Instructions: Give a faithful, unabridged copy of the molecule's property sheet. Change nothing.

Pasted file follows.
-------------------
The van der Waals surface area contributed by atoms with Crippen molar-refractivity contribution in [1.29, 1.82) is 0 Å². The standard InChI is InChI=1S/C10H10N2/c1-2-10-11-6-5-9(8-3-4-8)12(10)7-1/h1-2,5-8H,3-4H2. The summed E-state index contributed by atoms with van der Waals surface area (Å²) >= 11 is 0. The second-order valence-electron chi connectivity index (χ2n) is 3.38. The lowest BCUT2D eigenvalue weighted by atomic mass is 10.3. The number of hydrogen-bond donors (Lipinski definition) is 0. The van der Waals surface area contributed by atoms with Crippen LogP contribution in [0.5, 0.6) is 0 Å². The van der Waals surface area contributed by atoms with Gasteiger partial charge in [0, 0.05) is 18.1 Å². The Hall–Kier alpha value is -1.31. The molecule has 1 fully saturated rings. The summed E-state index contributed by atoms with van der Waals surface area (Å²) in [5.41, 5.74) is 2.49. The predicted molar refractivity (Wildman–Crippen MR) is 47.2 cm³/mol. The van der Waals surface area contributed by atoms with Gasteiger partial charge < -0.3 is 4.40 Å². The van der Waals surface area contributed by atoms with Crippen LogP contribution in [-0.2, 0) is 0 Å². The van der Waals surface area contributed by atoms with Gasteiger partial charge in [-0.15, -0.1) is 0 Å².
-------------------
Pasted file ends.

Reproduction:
The van der Waals surface area contributed by atoms with Crippen molar-refractivity contribution in [1.29, 1.82) is 0 Å². The standard InChI is InChI=1S/C10H10N2/c1-2-10-11-6-5-9(8-3-4-8)12(10)7-1/h1-2,5-8H,3-4H2. The summed E-state index contributed by atoms with van der Waals surface area (Å²) >= 11 is 0. The second-order valence-electron chi connectivity index (χ2n) is 3.38. The lowest BCUT2D eigenvalue weighted by atomic mass is 10.3. The number of hydrogen-bond donors (Lipinski definition) is 0. The van der Waals surface area contributed by atoms with Crippen LogP contribution in [0.5, 0.6) is 0 Å². The van der Waals surface area contributed by atoms with Gasteiger partial charge in [0, 0.05) is 18.1 Å². The Hall–Kier alpha value is -1.31. The molecule has 1 fully saturated rings. The summed E-state index contributed by atoms with van der Waals surface area (Å²) in [5.41, 5.74) is 2.49. The predicted molar refractivity (Wildman–Crippen MR) is 47.2 cm³/mol. The van der Waals surface area contributed by atoms with Gasteiger partial charge < -0.3 is 4.40 Å². The van der Waals surface area contributed by atoms with Crippen LogP contribution in [-0.2, 0) is 0 Å². The van der Waals surface area contributed by atoms with Gasteiger partial charge in [-0.15, -0.1) is 0 Å².